Teaching a history of computing

Everything I think about or write about has been done to death, but so what. It's still a thing, so I still write.

This isn't directly about computing in schools, but it is, kind of. I've recently thought about how 'ICT' - goodness, I really don't like that term - is being taught, particularly how it's being introduced. To a ten year old. Known to me.

The Cambridge iGCSE syllabus for ICT in 2015 - the examinations due in June and November of that year - makes for an interesting read. This examination is taken in three separate papers, totalling seven hours. Seven hours! If you worked an eight-hour day and took and hour for lunch, how much of the day could you fill writing what you know about 'ICT', let alone answering questions about it? This is two hours of writing and two separate practical tests.

It sounds at least comprehensive, surely. Students are expected to have "a working knowledge of HTML code".

Interestingly, the documentation finds it necessary to note that "No marks will be awarded for using brand names of software packages or hardware." - and that "marks will be awarded for relevant answers which relate to new or emerging technology that has not been specified in the syllabus." I'm beginning to feel quite positive about all this.

For this 2015 examination students will have to "describe recent developments in ICT" know about "Sensors ... in control and measuring applications", the differences between typed of CD media, DVD and Blu-ray; "describe a router and its purpose"; "describe different database structures such as flat files and relational tables including the use of relationships, primary keys and foreign keys"; "explain what is meant by software copyright"; ... amongst many other requirements.

The two two-and-a-half hour practical tests will mark on - just a small selection of requirements - "refine searches using more advanced search techniques"; "include different formats of information from the internet"; proof-reading, page layout and formatting; "identify the structure of external data with different file types" and "export data in common text formats".

Together with this - and remember these are practical tests, not written papers - students taking this examination will have to demonstrate use of external style sheets, links, tables, images and so on.

My only worry here is the time spent on formatting printed material and putting together presentations. I don't think it deserves quite the amount of attention it gets - and in 2015, these skills may be even less in demand than today. I'm not saying they won't be of any use at all, just that an 'ICT' examination might not be the place for them.

Let's wind back to the last year of the junior school. Ten and eleven year olds, for example. They're four to six years away from the GCSE, as it currently exists.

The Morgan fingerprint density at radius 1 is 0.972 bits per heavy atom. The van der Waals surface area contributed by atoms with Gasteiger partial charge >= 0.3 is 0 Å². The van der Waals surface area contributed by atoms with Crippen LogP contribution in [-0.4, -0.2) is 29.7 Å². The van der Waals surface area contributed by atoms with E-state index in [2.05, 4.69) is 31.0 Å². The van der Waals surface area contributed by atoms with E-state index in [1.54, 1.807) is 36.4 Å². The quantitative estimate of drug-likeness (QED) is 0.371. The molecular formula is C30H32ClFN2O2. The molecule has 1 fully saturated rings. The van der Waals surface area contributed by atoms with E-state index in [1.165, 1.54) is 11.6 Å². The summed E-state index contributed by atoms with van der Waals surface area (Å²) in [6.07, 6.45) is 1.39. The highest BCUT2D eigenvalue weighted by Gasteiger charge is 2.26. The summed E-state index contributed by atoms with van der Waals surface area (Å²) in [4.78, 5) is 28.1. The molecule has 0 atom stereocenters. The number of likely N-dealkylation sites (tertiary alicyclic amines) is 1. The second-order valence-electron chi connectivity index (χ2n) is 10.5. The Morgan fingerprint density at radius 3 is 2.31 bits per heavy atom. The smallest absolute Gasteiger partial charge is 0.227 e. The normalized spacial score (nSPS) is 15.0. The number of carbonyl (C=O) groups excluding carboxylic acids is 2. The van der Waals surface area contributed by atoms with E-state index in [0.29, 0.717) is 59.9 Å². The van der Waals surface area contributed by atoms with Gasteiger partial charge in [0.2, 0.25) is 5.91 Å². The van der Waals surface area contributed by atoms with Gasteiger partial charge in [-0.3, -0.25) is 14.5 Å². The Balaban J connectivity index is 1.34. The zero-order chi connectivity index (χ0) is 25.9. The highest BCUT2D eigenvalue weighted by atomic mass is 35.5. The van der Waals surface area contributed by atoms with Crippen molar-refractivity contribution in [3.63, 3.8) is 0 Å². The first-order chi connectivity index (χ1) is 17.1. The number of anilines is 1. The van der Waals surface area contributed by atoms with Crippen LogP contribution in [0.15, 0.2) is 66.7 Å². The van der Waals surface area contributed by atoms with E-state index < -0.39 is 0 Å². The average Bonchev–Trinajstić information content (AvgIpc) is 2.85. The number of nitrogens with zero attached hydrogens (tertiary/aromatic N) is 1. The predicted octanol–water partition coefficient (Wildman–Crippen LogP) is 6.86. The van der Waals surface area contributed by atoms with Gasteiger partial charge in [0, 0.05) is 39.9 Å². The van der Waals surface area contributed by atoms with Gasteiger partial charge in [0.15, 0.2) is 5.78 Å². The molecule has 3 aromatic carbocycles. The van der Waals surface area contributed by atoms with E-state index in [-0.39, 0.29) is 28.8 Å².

Can we teach all that in four or five or even six years? I think so, yes. The obvious stuff is: don't teach stuff that's out of date - and do try to teach stuff they'll actually be examined on.

But what's troubled me is the underlying stuff about computing, rather than 'ICT'. No, I'm not thinking about data structures and algorithms - I don't think the GSCE is the place for that - but more about the history of computing. History might be the wrong word: foundation, may be?

You might well ask: what's the point of knowing about the history of computing? Who's taking examinations in that? It's GCSE ICT, after all. History isn't in the syllabus.

I think it should be. For two reasons: that it's interesting and useful in itself - and that it might offer a better way into the subject that just sitting twenty kids in front of already dated computers and telling them to do bullet lists. The kids who aren't bored would be frightened off.

Let's imagine we have thirty half hour lessons to fill. This is a class that will eventually head towards the ICT GCSE, but stay with me here - we're imagining. They're ten and eleven. What might those thirty lessons look like?

Let's have most of our lessons without a computer in the room. These kids most likely know what a computer is. They got told off last night for playing too much Minecraft.

Let's start with money, measurement and numbers. Record-keeping and accounts - just what they are, no great detail. Make sure we don't drift into maths too much: we want to stay on 'the use of numbers'. Keep everything about practical use. People buying and selling. People making and counting.

Then a bit on writing numbers: Indian and Arabic systems, paper and the abacus. Get the kids to make a basic abacus. No screens yet, remember! I imagine the kids are either bored to tears by now, or ... not, I suppose. This is also the place for the slide rule, but an abacus seems a bit easier to demonstrate.

Then early analogue computers, especially why they were used - astronomy, calendars and so on. Also, formal systems like grammars and laws: just the concepts of having written systems and rules to describe outcomes.

The mathematics of the medieval Islamic world, yes - but always driven from why it was being done. What did each advance or discovery give us, or allow us to make. The concepts of cryptography and automation, who was using it and why.

I wouldn't get into theoretical computing at all. I'm not quite sure how or where that fits in. Maybe much later.

The Jaquard loom - and then we're into the easy bit: 'modern' analogue computers; Babbage and his engine - make a good story of it all, including the bits where it doesn't go well, methods of storage and instruction; the big bit here is the invention of the general purpose computer.

Next, Lovelace and programming in general concepts. The move from reference tables to programmes to generate desired outputs. There needs to be a firm focus on applicability. 

The end bit is straightforward: Colossus, ENIAC, the Internet. Done.